While our world has undoubtedly changed, our commitment to the community has remained the same. We are proud to continue to provide uninterrupted program offerings at our UP Center locations. Please note that face coverings are required at all times. Now more than ever, we are deeply grateful for your support.

Smoking and Poverty

Tobacco has a long history as a farming crop starting 8,000 years ago and is still one of the most important cash crops in North and South America. In the 17th century, tobacco products grew heavily through the mass marketing of cigarettes, adding in over 7,350 chemical compounds that risk cancer, cardiovascular disease, and heart disease. Smoking increased during both the World Wars as cigarettes were freely given to the troops as a “morale booster.”

After learning about the negative health effects, since 1964 cigarette smoking among U.S. adults has reduced by more than half. However, people living in poverty smoke cigarettes for nearly twice as many years as people with a family income at 300% of the Federal Poverty Guidelines. Even after new regulations require tobacco companies to provide commercials and billboards stating the possible negative health effects of using cigarettes, prices are kept low and cigarettes are seen as a more affordable recreational activity for low-income individuals. Within the past 60 years, tobacco marketing efforts have included handing out free cigarettes in government housing projects and issuing coupons for cigarettes with food stamps. There are more tobacco retailers located in the low-income areas which target these vulnerable communities through point of sale promotions, discounts, and product displays behind the check-out counters.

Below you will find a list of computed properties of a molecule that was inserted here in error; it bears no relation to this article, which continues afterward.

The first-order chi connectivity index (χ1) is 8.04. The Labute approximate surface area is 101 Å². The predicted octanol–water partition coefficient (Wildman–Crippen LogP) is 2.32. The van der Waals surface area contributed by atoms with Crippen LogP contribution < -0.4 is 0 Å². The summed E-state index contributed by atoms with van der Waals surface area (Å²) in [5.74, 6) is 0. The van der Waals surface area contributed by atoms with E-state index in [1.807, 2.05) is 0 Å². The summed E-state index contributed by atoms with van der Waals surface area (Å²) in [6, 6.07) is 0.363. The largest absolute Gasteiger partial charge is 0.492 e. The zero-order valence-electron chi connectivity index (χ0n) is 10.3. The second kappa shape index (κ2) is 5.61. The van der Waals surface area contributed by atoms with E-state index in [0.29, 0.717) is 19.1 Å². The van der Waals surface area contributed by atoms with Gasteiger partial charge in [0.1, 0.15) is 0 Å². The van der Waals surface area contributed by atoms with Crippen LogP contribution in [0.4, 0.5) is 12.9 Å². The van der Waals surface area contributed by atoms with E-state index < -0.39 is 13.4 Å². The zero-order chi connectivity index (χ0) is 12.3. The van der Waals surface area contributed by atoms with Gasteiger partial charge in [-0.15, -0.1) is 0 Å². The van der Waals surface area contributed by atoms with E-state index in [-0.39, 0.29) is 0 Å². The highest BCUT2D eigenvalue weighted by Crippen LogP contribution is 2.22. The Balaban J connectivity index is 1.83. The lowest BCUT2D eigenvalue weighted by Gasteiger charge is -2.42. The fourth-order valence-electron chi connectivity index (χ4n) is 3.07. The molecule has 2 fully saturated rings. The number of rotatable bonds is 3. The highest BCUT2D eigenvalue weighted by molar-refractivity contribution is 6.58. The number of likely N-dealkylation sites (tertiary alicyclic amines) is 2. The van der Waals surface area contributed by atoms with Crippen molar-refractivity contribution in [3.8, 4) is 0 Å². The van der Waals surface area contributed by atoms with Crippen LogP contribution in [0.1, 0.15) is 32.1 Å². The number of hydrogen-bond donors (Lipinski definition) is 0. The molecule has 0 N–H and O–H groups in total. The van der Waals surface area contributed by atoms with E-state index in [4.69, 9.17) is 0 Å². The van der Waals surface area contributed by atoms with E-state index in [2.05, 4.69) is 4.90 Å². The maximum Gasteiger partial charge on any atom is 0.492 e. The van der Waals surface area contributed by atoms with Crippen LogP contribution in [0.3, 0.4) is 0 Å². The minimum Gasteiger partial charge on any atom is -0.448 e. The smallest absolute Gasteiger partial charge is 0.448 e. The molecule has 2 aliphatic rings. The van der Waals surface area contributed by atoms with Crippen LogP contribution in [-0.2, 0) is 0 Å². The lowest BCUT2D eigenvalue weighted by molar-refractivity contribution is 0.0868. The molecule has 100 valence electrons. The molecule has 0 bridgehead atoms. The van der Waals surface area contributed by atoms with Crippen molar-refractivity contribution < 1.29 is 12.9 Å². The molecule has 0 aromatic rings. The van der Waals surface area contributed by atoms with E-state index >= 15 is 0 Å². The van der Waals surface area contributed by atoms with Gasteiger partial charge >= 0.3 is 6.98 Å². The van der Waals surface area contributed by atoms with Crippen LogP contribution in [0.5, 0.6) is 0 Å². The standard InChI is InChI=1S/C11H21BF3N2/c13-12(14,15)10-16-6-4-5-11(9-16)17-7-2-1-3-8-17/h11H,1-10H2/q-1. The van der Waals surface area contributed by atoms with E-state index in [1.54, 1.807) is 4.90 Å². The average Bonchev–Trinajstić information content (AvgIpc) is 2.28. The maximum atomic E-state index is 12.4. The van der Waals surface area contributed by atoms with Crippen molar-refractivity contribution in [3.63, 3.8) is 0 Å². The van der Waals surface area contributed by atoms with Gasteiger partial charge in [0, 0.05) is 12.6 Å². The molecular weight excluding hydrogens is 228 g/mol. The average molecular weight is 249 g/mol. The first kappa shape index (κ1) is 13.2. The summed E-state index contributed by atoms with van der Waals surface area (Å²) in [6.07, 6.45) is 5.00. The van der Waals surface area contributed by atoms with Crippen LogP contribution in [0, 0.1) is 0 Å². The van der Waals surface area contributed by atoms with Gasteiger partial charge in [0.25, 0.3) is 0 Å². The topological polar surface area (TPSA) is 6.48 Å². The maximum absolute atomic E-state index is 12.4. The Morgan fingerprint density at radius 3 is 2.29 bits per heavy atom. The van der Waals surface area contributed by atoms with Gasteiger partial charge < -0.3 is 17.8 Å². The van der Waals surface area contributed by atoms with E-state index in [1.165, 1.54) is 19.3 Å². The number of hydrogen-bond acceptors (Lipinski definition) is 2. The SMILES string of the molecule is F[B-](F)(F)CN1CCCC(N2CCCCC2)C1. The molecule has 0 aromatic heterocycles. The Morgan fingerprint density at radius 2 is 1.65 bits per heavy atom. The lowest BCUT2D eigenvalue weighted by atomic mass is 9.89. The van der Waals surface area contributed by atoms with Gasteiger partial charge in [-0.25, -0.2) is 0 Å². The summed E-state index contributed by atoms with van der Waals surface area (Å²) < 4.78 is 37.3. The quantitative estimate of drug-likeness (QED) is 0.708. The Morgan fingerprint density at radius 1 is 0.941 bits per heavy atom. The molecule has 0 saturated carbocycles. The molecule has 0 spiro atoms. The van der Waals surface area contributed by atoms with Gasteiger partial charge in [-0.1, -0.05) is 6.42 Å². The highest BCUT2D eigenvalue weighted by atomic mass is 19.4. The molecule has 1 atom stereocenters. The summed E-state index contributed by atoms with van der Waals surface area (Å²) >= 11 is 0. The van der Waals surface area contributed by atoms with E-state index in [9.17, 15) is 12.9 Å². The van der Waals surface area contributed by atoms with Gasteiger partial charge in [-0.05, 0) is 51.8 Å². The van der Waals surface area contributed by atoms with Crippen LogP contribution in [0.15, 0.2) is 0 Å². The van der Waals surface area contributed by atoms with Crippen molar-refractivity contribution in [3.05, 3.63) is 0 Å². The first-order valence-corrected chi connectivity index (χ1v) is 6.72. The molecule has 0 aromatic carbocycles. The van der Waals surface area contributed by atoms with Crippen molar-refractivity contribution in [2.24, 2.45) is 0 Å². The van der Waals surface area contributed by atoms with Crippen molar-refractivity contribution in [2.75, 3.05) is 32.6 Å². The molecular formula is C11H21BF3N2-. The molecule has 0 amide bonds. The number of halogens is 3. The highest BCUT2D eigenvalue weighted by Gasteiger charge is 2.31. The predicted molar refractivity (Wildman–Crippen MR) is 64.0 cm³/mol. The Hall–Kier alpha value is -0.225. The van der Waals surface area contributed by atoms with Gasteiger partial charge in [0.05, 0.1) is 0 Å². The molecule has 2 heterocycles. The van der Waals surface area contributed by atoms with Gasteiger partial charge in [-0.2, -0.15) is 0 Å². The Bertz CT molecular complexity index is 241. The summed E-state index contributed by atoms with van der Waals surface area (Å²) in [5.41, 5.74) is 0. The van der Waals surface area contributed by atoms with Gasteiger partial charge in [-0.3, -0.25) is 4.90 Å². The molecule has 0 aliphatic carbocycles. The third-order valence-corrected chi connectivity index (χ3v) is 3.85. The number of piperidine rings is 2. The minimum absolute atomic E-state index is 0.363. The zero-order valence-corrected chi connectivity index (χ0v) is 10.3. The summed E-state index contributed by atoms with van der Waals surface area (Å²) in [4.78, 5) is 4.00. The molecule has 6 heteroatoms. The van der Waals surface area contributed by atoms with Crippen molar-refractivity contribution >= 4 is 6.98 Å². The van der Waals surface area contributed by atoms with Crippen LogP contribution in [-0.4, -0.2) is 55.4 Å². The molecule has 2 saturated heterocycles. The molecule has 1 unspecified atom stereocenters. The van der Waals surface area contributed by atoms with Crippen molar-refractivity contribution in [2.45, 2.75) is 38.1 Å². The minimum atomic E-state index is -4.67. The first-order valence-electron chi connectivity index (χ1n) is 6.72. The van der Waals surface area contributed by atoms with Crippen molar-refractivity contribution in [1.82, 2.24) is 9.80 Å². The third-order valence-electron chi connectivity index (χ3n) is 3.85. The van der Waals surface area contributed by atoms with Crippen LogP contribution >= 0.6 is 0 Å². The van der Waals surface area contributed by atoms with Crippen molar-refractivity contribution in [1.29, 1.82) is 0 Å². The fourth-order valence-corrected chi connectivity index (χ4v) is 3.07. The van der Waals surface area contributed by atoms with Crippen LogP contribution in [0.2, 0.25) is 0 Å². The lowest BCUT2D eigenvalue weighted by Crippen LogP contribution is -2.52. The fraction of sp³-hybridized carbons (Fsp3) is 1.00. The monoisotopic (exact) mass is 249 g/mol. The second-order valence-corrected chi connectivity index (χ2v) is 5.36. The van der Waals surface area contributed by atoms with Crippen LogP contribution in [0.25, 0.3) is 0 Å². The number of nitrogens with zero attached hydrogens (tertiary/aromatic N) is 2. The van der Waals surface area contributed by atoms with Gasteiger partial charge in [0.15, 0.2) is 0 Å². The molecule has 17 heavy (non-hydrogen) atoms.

Nearly 32% of adults without a high school diploma and 50% of adults who earned a General Education Diploma (GED) use tobacco every day compared to just 10% of adults with an undergraduate degree and 6% with a graduate degree. Traditionally, those with lower educational achievements experience poverty at a significantly higher rate than those with advanced degrees. Although people with low-income have access to health care, they are more likely to lag behind those in the middle class in their access to effective smoking cessation treatments. They also may face challenges in accessing care for co-occurring mental health problems (i.e. depression) which make quitting smoking more difficult.

Smoking has become an issue of socioeconomic status affecting those living in poverty at a significantly higher level than those more financially stable. At United Against Poverty, we are exploring education opportunities for smoking cessation programs and ways to encourage our members to put down their cigarettes for a healthier life both physically and financially.